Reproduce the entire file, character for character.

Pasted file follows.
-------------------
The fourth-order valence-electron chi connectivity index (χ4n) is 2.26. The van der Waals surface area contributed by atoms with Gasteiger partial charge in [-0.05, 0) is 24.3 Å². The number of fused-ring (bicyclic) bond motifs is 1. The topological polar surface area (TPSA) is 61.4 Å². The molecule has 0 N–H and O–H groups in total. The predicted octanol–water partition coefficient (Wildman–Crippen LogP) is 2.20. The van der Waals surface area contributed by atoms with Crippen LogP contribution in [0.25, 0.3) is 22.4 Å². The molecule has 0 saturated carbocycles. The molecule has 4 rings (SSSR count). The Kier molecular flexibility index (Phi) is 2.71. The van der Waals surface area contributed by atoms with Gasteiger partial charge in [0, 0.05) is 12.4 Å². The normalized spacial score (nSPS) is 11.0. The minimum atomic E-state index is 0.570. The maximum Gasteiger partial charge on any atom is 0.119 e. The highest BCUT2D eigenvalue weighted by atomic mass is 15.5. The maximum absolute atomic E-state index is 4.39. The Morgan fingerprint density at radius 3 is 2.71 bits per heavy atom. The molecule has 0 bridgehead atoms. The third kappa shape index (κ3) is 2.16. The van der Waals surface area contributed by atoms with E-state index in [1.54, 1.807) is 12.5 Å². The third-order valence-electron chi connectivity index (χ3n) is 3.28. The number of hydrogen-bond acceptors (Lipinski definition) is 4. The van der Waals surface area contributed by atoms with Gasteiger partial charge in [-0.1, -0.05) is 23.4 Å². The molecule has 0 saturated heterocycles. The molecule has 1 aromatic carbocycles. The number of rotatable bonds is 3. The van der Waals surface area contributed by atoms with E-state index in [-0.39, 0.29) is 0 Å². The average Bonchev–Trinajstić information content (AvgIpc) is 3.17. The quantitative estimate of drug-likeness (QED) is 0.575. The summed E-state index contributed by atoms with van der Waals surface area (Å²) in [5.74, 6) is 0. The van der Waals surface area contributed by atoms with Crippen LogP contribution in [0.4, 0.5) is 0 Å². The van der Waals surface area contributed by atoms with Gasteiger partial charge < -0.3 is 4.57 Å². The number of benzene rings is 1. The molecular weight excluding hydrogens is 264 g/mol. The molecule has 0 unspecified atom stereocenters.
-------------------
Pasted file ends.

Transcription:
The fourth-order valence-electron chi connectivity index (χ4n) is 2.26. The van der Waals surface area contributed by atoms with Gasteiger partial charge in [-0.05, 0) is 24.3 Å². The number of fused-ring (bicyclic) bond motifs is 1. The topological polar surface area (TPSA) is 61.4 Å². The molecule has 0 N–H and O–H groups in total. The predicted octanol–water partition coefficient (Wildman–Crippen LogP) is 2.20. The van der Waals surface area contributed by atoms with Crippen LogP contribution in [0.25, 0.3) is 22.4 Å². The molecule has 0 saturated carbocycles. The molecule has 4 rings (SSSR count). The Kier molecular flexibility index (Phi) is 2.71. The van der Waals surface area contributed by atoms with Gasteiger partial charge in [0, 0.05) is 12.4 Å². The normalized spacial score (nSPS) is 11.0. The minimum atomic E-state index is 0.570. The maximum Gasteiger partial charge on any atom is 0.119 e. The highest BCUT2D eigenvalue weighted by atomic mass is 15.5. The maximum absolute atomic E-state index is 4.39. The Morgan fingerprint density at radius 3 is 2.71 bits per heavy atom. The molecule has 0 bridgehead atoms. The third kappa shape index (κ3) is 2.16. The van der Waals surface area contributed by atoms with E-state index in [1.54, 1.807) is 12.5 Å². The third-order valence-electron chi connectivity index (χ3n) is 3.28. The number of hydrogen-bond acceptors (Lipinski definition) is 4. The van der Waals surface area contributed by atoms with Gasteiger partial charge in [-0.1, -0.05) is 23.4 Å². The molecule has 0 saturated heterocycles. The molecule has 1 aromatic carbocycles. The number of rotatable bonds is 3. The van der Waals surface area contributed by atoms with E-state index in [-0.39, 0.29) is 0 Å². The average Bonchev–Trinajstić information content (AvgIpc) is 3.17. The quantitative estimate of drug-likeness (QED) is 0.575. The summed E-state index contributed by atoms with van der Waals surface area (Å²) in [5.74, 6) is 0. The van der Waals surface area contributed by atoms with Crippen LogP contribution in [0.4, 0.5) is 0 Å². The van der Waals surface area contributed by atoms with Gasteiger partial charge < -0.3 is 4.57 Å². The number of benzene rings is 1. The molecular weight excluding hydrogens is 264 g/mol. The molecule has 0 unspecified atom stereocenters.